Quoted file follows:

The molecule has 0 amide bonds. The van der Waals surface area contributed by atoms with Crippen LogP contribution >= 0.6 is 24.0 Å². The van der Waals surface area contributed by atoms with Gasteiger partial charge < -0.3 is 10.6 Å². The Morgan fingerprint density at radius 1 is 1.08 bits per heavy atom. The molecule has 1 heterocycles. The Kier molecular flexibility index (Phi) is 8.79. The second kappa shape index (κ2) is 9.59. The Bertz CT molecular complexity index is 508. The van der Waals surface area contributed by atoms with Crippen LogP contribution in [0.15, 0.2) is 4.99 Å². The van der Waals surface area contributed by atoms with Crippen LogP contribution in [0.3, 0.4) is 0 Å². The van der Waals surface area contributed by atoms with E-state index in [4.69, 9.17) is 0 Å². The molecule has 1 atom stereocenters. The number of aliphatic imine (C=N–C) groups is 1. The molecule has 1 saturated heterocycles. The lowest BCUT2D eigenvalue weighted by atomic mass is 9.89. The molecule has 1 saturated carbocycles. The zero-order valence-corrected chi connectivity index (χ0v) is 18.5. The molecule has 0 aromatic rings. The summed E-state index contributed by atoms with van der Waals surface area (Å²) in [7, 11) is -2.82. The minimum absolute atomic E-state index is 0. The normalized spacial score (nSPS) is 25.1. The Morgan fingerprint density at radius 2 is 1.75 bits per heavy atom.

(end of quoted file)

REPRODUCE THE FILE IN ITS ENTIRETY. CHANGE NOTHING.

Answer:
The molecule has 0 amide bonds. The van der Waals surface area contributed by atoms with Crippen LogP contribution >= 0.6 is 24.0 Å². The van der Waals surface area contributed by atoms with Gasteiger partial charge < -0.3 is 10.6 Å². The Morgan fingerprint density at radius 1 is 1.08 bits per heavy atom. The molecule has 1 heterocycles. The Kier molecular flexibility index (Phi) is 8.79. The second kappa shape index (κ2) is 9.59. The Bertz CT molecular complexity index is 508. The van der Waals surface area contributed by atoms with Crippen LogP contribution in [0.15, 0.2) is 4.99 Å². The van der Waals surface area contributed by atoms with Crippen LogP contribution in [0.3, 0.4) is 0 Å². The van der Waals surface area contributed by atoms with E-state index in [4.69, 9.17) is 0 Å². The molecule has 1 atom stereocenters. The number of aliphatic imine (C=N–C) groups is 1. The molecule has 1 saturated heterocycles. The lowest BCUT2D eigenvalue weighted by atomic mass is 9.89. The molecule has 1 saturated carbocycles. The zero-order valence-corrected chi connectivity index (χ0v) is 18.5. The molecule has 0 aromatic rings. The summed E-state index contributed by atoms with van der Waals surface area (Å²) in [7, 11) is -2.82. The minimum absolute atomic E-state index is 0. The normalized spacial score (nSPS) is 25.1. The Morgan fingerprint density at radius 2 is 1.75 bits per heavy atom.